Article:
By Danny Wicentowski
By Lindsay Toler
By RFT Staff
By Lindsay Toler
By Allison Babka
By Lindsay Toler
By Lindsay Toler
By Ray Downs
-- Inscription at the Delphic Oracle
Honey, here come the new college graduates. Would you invite them in while I get out the trusty happiness-ometer?
Let's warm up on Joe. He looks as if he could use an espresso. But first we must grill him.
So, Joe, you muddled through college on native intelligence and occasional bursts of academic energy? After seven years of putzing around, changing your major with the seasons, cramming for tests and completing term papers at the last minute, you're unleashing yourself on the world of commerce with only a vague idea of what you're going to do with your life, much less from where your first paycheck is coming?
Happiness-ometer reading: Hey, Joe, wake up and drink the coffee. You're about to get hit by a freight train called reality. Sure, you're happy to be done with college, but you've got no idea how to stay happy.
Who's next? Oh, joy, it's Jan. (Honey, she looks as if she could use a massage.)
Yes, Jan, we congratulate you for graduating with highest honors, completing a cooperative-education program and signing on with a corporate giant. What's that? Oh, so you really don't mind that your academic major and job choice bore you nearly to tears, because, well, you know, it's a high-paying field and besides, it's, like, what your parents always wanted you to do.
Happiness-ometer reading: Mayday! Mayday! Prepare to crash and burn! Jan, here's when you might be happy: when you get home from work, if you do get home from work. Meanwhile, you're going to dread every Monday morning.
Dear, we're giving that happiness-ometer a workout. Can we do the dishes later and listen to the experts now?
"It's about 60 percent of people who are not real happy in their jobs," says Mark Pope, president of the National Career Development Association and associate professor of behavioral studies in the School of Education at the University of Missouri-St. Louis. He bases his statement on Gallup surveys.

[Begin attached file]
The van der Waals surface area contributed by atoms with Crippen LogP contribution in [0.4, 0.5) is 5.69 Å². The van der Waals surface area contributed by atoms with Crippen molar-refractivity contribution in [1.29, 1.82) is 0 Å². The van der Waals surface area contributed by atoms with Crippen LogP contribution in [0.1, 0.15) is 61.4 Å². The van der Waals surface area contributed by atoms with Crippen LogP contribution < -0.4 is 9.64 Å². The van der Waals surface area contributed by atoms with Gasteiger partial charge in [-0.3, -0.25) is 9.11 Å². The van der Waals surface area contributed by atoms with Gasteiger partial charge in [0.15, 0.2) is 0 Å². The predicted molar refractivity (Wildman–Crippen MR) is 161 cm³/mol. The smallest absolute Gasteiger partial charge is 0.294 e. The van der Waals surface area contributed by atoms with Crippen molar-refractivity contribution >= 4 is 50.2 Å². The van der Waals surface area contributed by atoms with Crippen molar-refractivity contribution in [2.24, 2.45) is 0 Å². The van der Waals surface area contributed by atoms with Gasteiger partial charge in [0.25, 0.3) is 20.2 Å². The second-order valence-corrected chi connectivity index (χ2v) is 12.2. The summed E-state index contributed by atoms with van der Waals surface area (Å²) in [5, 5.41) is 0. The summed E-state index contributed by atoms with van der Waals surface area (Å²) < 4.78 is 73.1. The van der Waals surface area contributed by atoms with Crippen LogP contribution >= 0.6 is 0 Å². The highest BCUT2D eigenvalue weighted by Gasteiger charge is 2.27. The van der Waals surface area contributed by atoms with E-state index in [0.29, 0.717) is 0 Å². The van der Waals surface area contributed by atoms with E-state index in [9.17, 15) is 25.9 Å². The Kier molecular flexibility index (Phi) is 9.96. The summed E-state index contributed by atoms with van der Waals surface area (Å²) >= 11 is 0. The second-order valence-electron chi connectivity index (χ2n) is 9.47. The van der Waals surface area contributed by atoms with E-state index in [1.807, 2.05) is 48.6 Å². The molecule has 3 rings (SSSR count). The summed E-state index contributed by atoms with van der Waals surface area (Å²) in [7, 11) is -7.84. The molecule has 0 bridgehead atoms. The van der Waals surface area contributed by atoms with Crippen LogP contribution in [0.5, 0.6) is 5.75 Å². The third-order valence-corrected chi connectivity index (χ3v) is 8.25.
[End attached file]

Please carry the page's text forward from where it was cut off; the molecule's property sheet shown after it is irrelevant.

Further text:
Pope disputes the conventional wisdom that a person will have three or four different careers over the course of his or her life.
"In career counseling we talk about how you have one career for your entire life," Pope says. "It starts when you're in school, and it goes all the way to when you're in your recreation phase, when you're not working directly. It's that entire thing. It's everything you do during that period. And it includes school."
Pope says career exploration begins as early as elementary school, accelerates in middle school and evolves into career decision-making by high school.
"Career-interest patterns seem to become more concrete around age 15 or 16," Pope says, "and because of that developmental process that occurs, we change the focus of career counseling in high school to making decisions about what kinds of careers are going to be best for this person, are going to be the kinds of things that make them happy, they have some passion for, so that when Sunday night rolls around they're going, 'God, I can't wait to get to work tomorrow.'"
Dating for a career
If you're still clueless about your career when you enter college, you're probably not alone, and at this point you probably shouldn't try to get on track alone. Get some help.
At UM-St. Louis, that would be counseling services, where Sharon Biegen is the director.
"I feel like this is something that should be part of the curriculum -- at least part of an orientation class when people first come to college -- to know these things, to learn these things," says Biegen. She says students need to learn about themselves, which to some extent can be done through testing but also happens through life experience, "through being willing to be open to explore who you are, what you like and what you don't like.
"Who you are is separate from your parents and what they think you should be."
Can you learn this in, say, a weekend?
"I would say, at least, weeks," says Biegen. "And probably it's an ongoing process, because some of it is, for instance, you think that computing is a hot market now, so you think, I should go into computing. Well, you should at least take a computing class to see if it's a good fit for you."
Sort of like dating around for a career, going out with a career field for a semester?
"Yes," Biegen chuckles. "Rather than getting married before you even date."
A no-dating approach can lead to a nasty divorce, whether it's from a spouse or from a job. Even if you do date a career field for a while, perhaps even marry it, things can and do sometimes go sour.
Biegen explains: "If you get to the point where you're graduating from school and you had decided right in the beginning, 'This is what I'm going to be,' and you get to that point of graduation and there's barriers in your way to doing that -- either you decided you don't really like it or there's no jobs in that field or you have to get further education in that field -- then you're going to be stuck if you don't have in your head, 'Well, how do I rethink this? How do I make this kind of decision?'